"I was a counselor at sleep-away summer camp and I have quite a few great stories about this one kid, but here's the one that I think takes the cake.
So obviously, we're told at the beginning of camp that if a kid breaks anything, oh well, nothing they'll do about, bad luck. So one day around lunchtime, this guy's (AJ) sunglasses disappear. Shortly before lights out that evening, as we come back to the dorms, his sunglasses turn up, broken. One of the campers that I am responsible for was at fault, but I have no idea when it happened.
AJ isn't pleased one bit. He finds my co-counselor (Tim), the one who shares responsibility for my kids with me. AJ tells Tim that our camper owes him for the sunglasses somewhere in the neighborhood of $100. Tim promptly tells AJ that which we all know: tough luck. This ticks AJ off quite a bit, he tells Tim that if the kid won't pay that Tim ought to cover it, and since they were in Tim's room when this happened, he grabbed Tim's car keys as if to hold them for collateral until the debt is paid. Tim gets his keys back and the situation diffuses. I believe at one point in this encounter, Tim also gives AJ trouble about how they are like 5 dollar sunglasses that he probably bought at a gas station. Anyway, everything's resolved now.
OR SO WE THOUGHT.
Shortly thereafter, I come upstairs, not knowing what had happened. I go to Tim's room and find AJ in there, alone. I ask what's up, and AJ tells me about his sunglasses. He then tells me that he's taking $20 from the camper's envelope of spending money which is stored in Tim's room. He tells me that while he's owed much more, that's all that was there, and since my camper was out at that moment, he'd hold onto the $20 and confront my camper about the rest later.
The money is only given to the campers during one of the off-site trips when they have an opportunity to spend it. Then it goes back into Tim's lockbox in his room, to stay there until the kids get picked up.
I tell AJ it's a terrible idea. He thinks on this, then leaves. With the money. Thankfully, a few minutes pass and he returns and replaces the money. No harm, though there was certainly a major foul. To get the envelope, I should add, AJ had to reach through a small hole in the back of the lockbox and feel around until he got it.
But there's one final twist to this story. Later on, that evening, after all the campers are in bed, a few of us counselors are up shooting the bull, all talking about what had happened with AJ. Several of us had our own chunks of what happened, but nobody had the whole story. So I tell the story from my perspective, and when I get to the part about reaching through the hole in the back to take the envelope from Tim's lockbox, Tim stops me for a second. He says, 'Wait a minute--I left the key to the lockbox sitting right on top of it!'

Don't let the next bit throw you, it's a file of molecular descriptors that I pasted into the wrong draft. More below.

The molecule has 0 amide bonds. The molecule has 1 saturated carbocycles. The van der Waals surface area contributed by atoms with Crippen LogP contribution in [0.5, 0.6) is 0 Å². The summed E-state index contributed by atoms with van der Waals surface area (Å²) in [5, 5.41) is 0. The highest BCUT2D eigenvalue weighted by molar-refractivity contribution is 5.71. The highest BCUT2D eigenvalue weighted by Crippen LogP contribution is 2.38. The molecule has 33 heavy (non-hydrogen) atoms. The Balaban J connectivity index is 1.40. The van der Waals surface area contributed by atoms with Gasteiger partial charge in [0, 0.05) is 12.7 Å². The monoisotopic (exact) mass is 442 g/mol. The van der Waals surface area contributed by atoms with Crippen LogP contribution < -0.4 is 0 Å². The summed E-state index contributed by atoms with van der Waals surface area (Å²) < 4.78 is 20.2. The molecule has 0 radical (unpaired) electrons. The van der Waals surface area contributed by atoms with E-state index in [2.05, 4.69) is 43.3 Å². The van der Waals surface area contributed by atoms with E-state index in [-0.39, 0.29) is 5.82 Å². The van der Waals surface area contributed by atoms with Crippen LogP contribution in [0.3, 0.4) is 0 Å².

Somehow he never got fired, even for stealing from a camper."
"I worked at a small radio station. The guy who was on air before me would record the local news for me to play at 6 pm. It was recorded so if he messed up he would just start over and edit that part out. Well, one day he forgot that he messed up so he doesn't edit it. I play the news on-air at 6 and in the middle I hear 'OH [CENSORED] NOW I HAVE TO DO THIS [CENSORED] THING AGAIN!' Then in his pleasant radio voice: 'Hi I'm Jim Thomas with your 6 o'clock news update.' Not sure why he didn't get fired."
"I worked in a really small department (4 people), and I was the youngest by 30 years and also the newest employee, but I picked up things quickly, which wasn't hard as 2 out of 3 of my coworkers could barely run a computer.
About 6 months after I started, my manager went on a 2-week vacation, and during that time the owner had a sit-down talk with me and the other 2 guys. I had to leave about 6 times to answer the phone/counter and every time I walked back in things were more and more tense.
I finally pieced together that the meeting was the owner telling these two guys 3 times my age and with seniority to me that I was in charge of them, even when the manager came back.
One guy was grumbling and cursing and the owner called him out on it. The guy told the owner he didn't want me in charge and if he and the other guy were such failures then he should just fire him because he was not going to get any better and he certainly wasn't going to listen to me.
I could see the words about to come out of the owner's mouth, but he refrained and didn't fire him.
He did get fired for being incompetent a few months down the road though."
"A guy in IT deleted all bills of the previous five days. The accountant came in and yelled at him for 40 minutes straight, went home and couldn't speak for nearly three days.
Our CEO didn't fire the guy because he was one of his friends. Other coworkers and I had to call about 200 other companies to ask them if they have received a bill from us. At the end, somebody got the glorious idea to ask the mailman where the post sent those bills and saved our butts. If the taxman had found out about this incident..."